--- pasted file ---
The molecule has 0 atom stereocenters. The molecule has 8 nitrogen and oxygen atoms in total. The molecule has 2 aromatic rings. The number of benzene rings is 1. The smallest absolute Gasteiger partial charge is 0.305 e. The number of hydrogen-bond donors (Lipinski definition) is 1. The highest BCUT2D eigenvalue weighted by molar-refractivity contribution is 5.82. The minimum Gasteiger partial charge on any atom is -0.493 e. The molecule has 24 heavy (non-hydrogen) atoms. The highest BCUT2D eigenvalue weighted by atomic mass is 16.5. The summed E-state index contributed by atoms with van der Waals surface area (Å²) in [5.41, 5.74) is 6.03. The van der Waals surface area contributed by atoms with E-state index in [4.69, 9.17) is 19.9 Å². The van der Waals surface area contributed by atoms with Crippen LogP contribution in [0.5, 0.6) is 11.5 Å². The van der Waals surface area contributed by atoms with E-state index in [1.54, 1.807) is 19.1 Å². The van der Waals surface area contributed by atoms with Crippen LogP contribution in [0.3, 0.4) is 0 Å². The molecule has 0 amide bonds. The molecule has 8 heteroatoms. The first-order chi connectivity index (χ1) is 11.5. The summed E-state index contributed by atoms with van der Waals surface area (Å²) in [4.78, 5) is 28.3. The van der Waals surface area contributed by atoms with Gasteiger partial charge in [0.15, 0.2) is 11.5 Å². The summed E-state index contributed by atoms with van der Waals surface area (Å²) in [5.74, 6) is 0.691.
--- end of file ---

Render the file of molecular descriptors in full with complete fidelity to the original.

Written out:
The molecule has 0 atom stereocenters. The molecule has 8 nitrogen and oxygen atoms in total. The molecule has 2 aromatic rings. The number of benzene rings is 1. The smallest absolute Gasteiger partial charge is 0.305 e. The number of hydrogen-bond donors (Lipinski definition) is 1. The highest BCUT2D eigenvalue weighted by molar-refractivity contribution is 5.82. The minimum Gasteiger partial charge on any atom is -0.493 e. The molecule has 24 heavy (non-hydrogen) atoms. The highest BCUT2D eigenvalue weighted by atomic mass is 16.5. The summed E-state index contributed by atoms with van der Waals surface area (Å²) in [5.41, 5.74) is 6.03. The van der Waals surface area contributed by atoms with E-state index in [4.69, 9.17) is 19.9 Å². The van der Waals surface area contributed by atoms with Crippen LogP contribution in [0.5, 0.6) is 11.5 Å². The van der Waals surface area contributed by atoms with E-state index in [1.54, 1.807) is 19.1 Å². The van der Waals surface area contributed by atoms with Crippen LogP contribution in [0.3, 0.4) is 0 Å². The molecule has 0 amide bonds. The molecule has 8 heteroatoms. The first-order chi connectivity index (χ1) is 11.5. The summed E-state index contributed by atoms with van der Waals surface area (Å²) in [4.78, 5) is 28.3. The van der Waals surface area contributed by atoms with Gasteiger partial charge in [0.15, 0.2) is 11.5 Å². The summed E-state index contributed by atoms with van der Waals surface area (Å²) in [5.74, 6) is 0.691.